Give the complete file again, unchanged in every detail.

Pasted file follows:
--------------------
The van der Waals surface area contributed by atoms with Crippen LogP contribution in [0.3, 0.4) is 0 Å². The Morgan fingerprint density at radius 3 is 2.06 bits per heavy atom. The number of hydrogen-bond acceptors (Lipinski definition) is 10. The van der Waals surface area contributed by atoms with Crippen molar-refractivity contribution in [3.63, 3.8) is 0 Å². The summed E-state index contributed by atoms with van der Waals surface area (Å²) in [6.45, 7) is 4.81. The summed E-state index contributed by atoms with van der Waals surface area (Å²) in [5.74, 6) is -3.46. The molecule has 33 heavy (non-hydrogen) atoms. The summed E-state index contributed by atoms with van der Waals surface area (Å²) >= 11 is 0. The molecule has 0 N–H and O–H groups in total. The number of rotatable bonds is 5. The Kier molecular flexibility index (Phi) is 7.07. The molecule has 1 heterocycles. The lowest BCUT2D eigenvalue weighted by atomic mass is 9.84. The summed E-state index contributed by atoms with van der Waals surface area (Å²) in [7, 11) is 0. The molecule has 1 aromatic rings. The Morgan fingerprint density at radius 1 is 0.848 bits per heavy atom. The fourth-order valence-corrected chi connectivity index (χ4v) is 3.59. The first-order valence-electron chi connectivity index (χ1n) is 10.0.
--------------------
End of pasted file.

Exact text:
The van der Waals surface area contributed by atoms with Crippen LogP contribution in [0.3, 0.4) is 0 Å². The Morgan fingerprint density at radius 3 is 2.06 bits per heavy atom. The number of hydrogen-bond acceptors (Lipinski definition) is 10. The van der Waals surface area contributed by atoms with Crippen molar-refractivity contribution in [3.63, 3.8) is 0 Å². The summed E-state index contributed by atoms with van der Waals surface area (Å²) in [6.45, 7) is 4.81. The summed E-state index contributed by atoms with van der Waals surface area (Å²) in [5.74, 6) is -3.46. The molecule has 33 heavy (non-hydrogen) atoms. The summed E-state index contributed by atoms with van der Waals surface area (Å²) >= 11 is 0. The molecule has 0 N–H and O–H groups in total. The number of rotatable bonds is 5. The Kier molecular flexibility index (Phi) is 7.07. The molecule has 1 heterocycles. The lowest BCUT2D eigenvalue weighted by atomic mass is 9.84. The summed E-state index contributed by atoms with van der Waals surface area (Å²) in [7, 11) is 0. The molecule has 1 aromatic rings. The Morgan fingerprint density at radius 1 is 0.848 bits per heavy atom. The fourth-order valence-corrected chi connectivity index (χ4v) is 3.59. The first-order valence-electron chi connectivity index (χ1n) is 10.0.